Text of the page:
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Terrible Twos or Terrible Parenting? Raising a Child in the New Millennium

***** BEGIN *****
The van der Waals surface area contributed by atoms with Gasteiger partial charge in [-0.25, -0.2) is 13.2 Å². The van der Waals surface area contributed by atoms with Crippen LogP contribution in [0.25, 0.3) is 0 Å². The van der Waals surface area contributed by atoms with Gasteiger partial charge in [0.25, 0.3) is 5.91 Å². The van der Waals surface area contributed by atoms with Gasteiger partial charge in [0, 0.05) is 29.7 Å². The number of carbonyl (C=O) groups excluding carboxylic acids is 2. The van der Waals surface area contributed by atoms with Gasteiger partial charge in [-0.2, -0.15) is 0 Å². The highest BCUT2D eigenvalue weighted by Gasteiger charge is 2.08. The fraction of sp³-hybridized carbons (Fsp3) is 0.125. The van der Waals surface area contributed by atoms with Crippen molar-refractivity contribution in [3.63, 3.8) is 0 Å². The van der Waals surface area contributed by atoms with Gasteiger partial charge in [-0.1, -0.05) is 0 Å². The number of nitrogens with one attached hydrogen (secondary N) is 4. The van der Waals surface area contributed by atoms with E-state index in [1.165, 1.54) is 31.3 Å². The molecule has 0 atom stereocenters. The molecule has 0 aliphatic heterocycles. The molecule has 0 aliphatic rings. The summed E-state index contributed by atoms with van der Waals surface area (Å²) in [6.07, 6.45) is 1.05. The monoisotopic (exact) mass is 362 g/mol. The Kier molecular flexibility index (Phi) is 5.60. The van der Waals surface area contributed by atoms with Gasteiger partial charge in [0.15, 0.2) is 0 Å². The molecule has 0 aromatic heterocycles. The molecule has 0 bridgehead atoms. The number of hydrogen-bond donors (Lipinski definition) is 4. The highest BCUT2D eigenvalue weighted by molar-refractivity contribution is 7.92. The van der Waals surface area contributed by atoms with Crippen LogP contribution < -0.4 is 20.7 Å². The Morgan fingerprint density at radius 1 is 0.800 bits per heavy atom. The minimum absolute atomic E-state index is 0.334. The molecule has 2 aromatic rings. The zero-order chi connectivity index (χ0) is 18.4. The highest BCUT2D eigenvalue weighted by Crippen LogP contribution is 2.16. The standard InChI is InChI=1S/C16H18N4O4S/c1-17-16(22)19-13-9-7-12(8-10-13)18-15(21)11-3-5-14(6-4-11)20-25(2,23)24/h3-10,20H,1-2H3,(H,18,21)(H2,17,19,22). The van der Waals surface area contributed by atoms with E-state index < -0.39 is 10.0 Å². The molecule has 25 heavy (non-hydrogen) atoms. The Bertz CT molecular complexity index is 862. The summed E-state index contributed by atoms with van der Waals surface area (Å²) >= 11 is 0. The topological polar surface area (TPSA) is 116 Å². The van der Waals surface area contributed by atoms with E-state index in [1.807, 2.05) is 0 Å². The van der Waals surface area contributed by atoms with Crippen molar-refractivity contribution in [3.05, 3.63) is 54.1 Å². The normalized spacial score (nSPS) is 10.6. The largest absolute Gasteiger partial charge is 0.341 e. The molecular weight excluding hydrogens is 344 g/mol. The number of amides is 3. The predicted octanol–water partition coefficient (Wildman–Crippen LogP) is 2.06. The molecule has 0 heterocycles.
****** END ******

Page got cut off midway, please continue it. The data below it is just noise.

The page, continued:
Most of us have heard of the terrible twos, or at least acknowledge that toddlers can be quite difficult to manage at times. Temper tantrums, noncompliance, aggression, these are widely accepted as just part of being a kid. It comes with the territory, or does it? When does a toddler have a conduct or disruptive behaviour disorder, and when are they just being a toddler? This was the subject of psychologist Kim Renk’s article, “Disorders of conduct in young children: Developmental considerations, diagnoses, and other considerations.” The toddler years are an extremely important period in a person’s life. Psychologist Alison Gopnik, author of The Philosophical Baby and The Scientist in the Crib, likens early childhood to a butterfly and adulthood to the caterpillar phase because of humans’ rapid developmental gains in their early years. Gopnik’s work explores how tiny infants develop using processes of learning similar to those of the modern scientist such as experimenting on their environment. Is that why babies and toddlers get so cranky sometimes? Renk says, “Unfortunately for parents, as toddlers are testing their sense of independence, they also exhibit an increase in negativity and oppositionality.” Not surprisingly, conduct disorders are the most common reason why preschoolers are referred to psychologists. Renk argues that mental health professionals need to be aware of the fact that “noncompliance co-occurs with young children’s increasing sense of self and because young children have difficulty understanding adults’ expectations,” not necessarily because they have a conduct disorder. It is only when behaviour impairs functioning that a clinical diagnosis should be considered, cautions Renk. Impaired functioning includes angry defiance, difficulties in the parent-child relationship and/or difficulties with development, all of which are out of the ordinary. Any behaviours that interfere with the development of age-appropriate skills including communication and interpersonal skills are of concern. What should parents or caregivers do with a disruptive, oppositional youngster? Renk says that they should set limits and provide support. Toddlers often give an “automatic no” response that can be frustrating. In response, parents should provide clear explanations and expectations with warmth and lots of positive encouragement. According to researchers, the quality of parenting that children experience is extremely significant for their development, well-being, and life opportunities. This is why psychologist Matthew Sanders recommends a parenting model called “Triple P.” This model aims to prevent severe behavioural, emotional and developmental problems in children and adolescents by enhancing the skills, knowledge and confidence of parents. The model includes a series of interventions and supports for parents at each stage in their child’s development such as parenting seminars and telephone consultations. To learn more about Triple P in Canada visit www9.triplep.net. This brings us to the question: is there such a thing as bad parenting? Except in clear cases of child abuse, this is a hotly debated issue. Authoritarian parenting is one form of parenting that has come under scrutiny recently. This parenting is low in responsiveness and warmth and high in coercive control, using physical punishment and verbal hostility as disciplinary strategies. Academic studies find that it is associated with children’s aggressive and disruptive behaviour at school. At the other end of the parenting spectrum is “helicopter parenting.” Children of helicopter parents, the so-called “Millennials,” were born between 1982 and 1995. They are thought to be the most protected generation in history—they grew up in childproofed homes, wore bike helmets and did highly structured activities. Their parents use cell phones, or “the electronic umbilical cord,” email and social networking sites to perpetually check on them. Helicopter parents are thought to experience separation anxiety when their children leave the family home, and they often micromanage their children’s lives. One 2011 study attempted to isolate the effects of this type of parenting. The authors’ results “suggest that helicopter parenting is negatively related to psychological well-being and positively related to prescription medication use for anxiety/depression and the recreational consumption of pain pills.” However, the authors note that were some limitations to their study and that there needs to be more research on the subject. What is your parenting style? What do you think about authoritarian parenting and/or helicopter parenting? Click here to read a TIME article on helicopter parenting.

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